The three-day Radio Asia 2010 got underway in Delhi on February 22. This is the first time that this conference is being held in India and the theme is ‘Journey to the Digital Land’. The event saw industry experts from India and abroad highlighting the need to push for digital in radio medium too and discussing the various challenges ahead.
‘Ready for digital future?’ was the topic for the first session. Kudsia Kahar, General Manager, AMP Radio Networks, Malaysia, moderated the session. She noted, “Ten years back, the word ‘digital’ had very different meanings. It used to be referred as an expansive, unwanted and complicated medium. But now, this conception has changed dramatically. Digital medium is the best, more profitable and workable now.”
Through an informative presentation, Joan Warner, CEO, Commercial, Radio Australia, put forward his point of views. He noted, “Lots of investment in radio domain is being done in Australia. DAB+ has re-energised the radio industry in Australia. DAB+ is on for just over six years and more than 55 DAB+ stations are on air today through which 60 per cent people receive DAB+ signals. Radio needs to go digital in order to remain relevant. Also, it’s a future proof investment. This is the right time when strategic thinking and long term steps need to be put forward.”
Zohra Chatterji, Joint Secretary, Broadcasting, India, took the session forward with a presentation on the Indian radio industry. She stated, “In India, there are three kinds of radio services available – public, private and community radio services. There is a huge scope for expansion of the industry as only 60 per cent people can access radio in the country. 92 per cent can access AIR, whereas only 35 per cent can access FM radio. At present, community radio is mostly available in educational institutions only, but has a robust future ahead.”
She further said, “Digital radio will energise the industry, because it’s a very vigorous and interactive platform. Migration of AIR to digital will pave the path for other players as well. To foray into the digital domain, additional programming and value added services are greatly needed. In the next few years, work is going to start on digitisation of radio. The Planning Commission will study the digitisation of broadcasting.”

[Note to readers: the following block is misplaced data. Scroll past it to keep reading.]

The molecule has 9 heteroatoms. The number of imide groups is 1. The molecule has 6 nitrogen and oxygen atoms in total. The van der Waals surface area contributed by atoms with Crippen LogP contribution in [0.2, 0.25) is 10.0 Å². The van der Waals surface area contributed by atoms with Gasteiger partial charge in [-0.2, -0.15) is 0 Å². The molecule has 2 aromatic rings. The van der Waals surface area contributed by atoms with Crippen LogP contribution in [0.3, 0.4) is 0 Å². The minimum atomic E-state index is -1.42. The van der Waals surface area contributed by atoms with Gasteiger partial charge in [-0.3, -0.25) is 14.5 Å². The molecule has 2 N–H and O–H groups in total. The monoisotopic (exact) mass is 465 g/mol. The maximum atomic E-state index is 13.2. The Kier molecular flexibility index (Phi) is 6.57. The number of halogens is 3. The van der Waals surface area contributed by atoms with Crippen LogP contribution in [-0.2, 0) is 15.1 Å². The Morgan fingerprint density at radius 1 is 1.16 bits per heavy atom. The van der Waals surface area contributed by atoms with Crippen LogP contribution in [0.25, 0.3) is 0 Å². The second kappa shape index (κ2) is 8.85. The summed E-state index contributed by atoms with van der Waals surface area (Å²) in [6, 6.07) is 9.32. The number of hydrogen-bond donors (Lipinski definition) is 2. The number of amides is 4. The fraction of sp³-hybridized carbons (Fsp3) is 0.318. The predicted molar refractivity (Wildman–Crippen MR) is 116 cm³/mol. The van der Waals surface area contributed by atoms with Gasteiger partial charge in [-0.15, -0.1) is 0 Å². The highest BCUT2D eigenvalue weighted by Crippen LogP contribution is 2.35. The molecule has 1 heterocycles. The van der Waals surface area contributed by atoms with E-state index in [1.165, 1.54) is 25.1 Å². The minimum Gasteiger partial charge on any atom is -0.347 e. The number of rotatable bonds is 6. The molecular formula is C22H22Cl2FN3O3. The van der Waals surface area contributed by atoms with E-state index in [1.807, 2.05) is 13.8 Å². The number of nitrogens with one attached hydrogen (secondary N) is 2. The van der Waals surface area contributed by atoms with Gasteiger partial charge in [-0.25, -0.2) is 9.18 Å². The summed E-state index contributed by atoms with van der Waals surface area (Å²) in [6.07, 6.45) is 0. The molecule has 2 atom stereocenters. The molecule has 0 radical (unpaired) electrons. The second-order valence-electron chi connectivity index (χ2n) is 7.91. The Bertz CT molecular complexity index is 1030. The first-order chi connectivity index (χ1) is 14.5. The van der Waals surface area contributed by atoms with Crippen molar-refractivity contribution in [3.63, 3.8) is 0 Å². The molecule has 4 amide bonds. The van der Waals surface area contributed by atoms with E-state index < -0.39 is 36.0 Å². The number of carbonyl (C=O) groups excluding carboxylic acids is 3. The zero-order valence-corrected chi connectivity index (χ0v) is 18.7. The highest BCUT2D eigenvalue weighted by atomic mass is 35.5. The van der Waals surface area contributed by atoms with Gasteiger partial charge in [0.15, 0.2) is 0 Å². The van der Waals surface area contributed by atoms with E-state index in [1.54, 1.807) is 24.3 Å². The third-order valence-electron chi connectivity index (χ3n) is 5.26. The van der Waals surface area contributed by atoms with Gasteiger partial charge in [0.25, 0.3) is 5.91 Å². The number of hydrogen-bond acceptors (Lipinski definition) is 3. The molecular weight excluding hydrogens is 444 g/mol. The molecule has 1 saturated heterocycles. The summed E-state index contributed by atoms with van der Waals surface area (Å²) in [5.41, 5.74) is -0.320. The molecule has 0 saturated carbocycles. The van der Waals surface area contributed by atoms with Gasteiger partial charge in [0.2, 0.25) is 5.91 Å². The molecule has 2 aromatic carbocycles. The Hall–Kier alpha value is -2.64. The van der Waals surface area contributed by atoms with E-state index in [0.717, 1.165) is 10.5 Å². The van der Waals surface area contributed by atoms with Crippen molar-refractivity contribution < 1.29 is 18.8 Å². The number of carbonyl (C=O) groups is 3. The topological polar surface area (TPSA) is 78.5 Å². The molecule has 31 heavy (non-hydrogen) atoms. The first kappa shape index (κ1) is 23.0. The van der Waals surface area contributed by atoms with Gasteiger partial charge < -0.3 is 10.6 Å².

Masayuki Takada, Senior Research Engineer Science & Technology Research Laboratories, NHK, put forward his views on innovation of digital radio in Japan, as well as the mobile multimedia broadcasting in VHF band.
Mohammed Hossein Soufi, VP, Radio IRIB, Iran, observed that western countries were using many advanced technology, and developing countries were often copying the technology of the West.
Putting forward his point of view on digital radio’s future, Mark Bunting, Head of Strategy, BBC Global News Division, said, “In the UK, 34 per cent of the people listened to the radio via the Internet. Radio is a very effective medium. Despite the rise of news channels and the digital medium, audiences still see radio as an immediate medium, which can spread news faster than any other medium.”
He further commented that audience for radio was decreasing in the UK. Younger audiences, who are switching over to other new mediums, are not coming back to the radio. But in the digital space, compelling consumer experience and better service would definitely drive the growth, Bunting affirmed.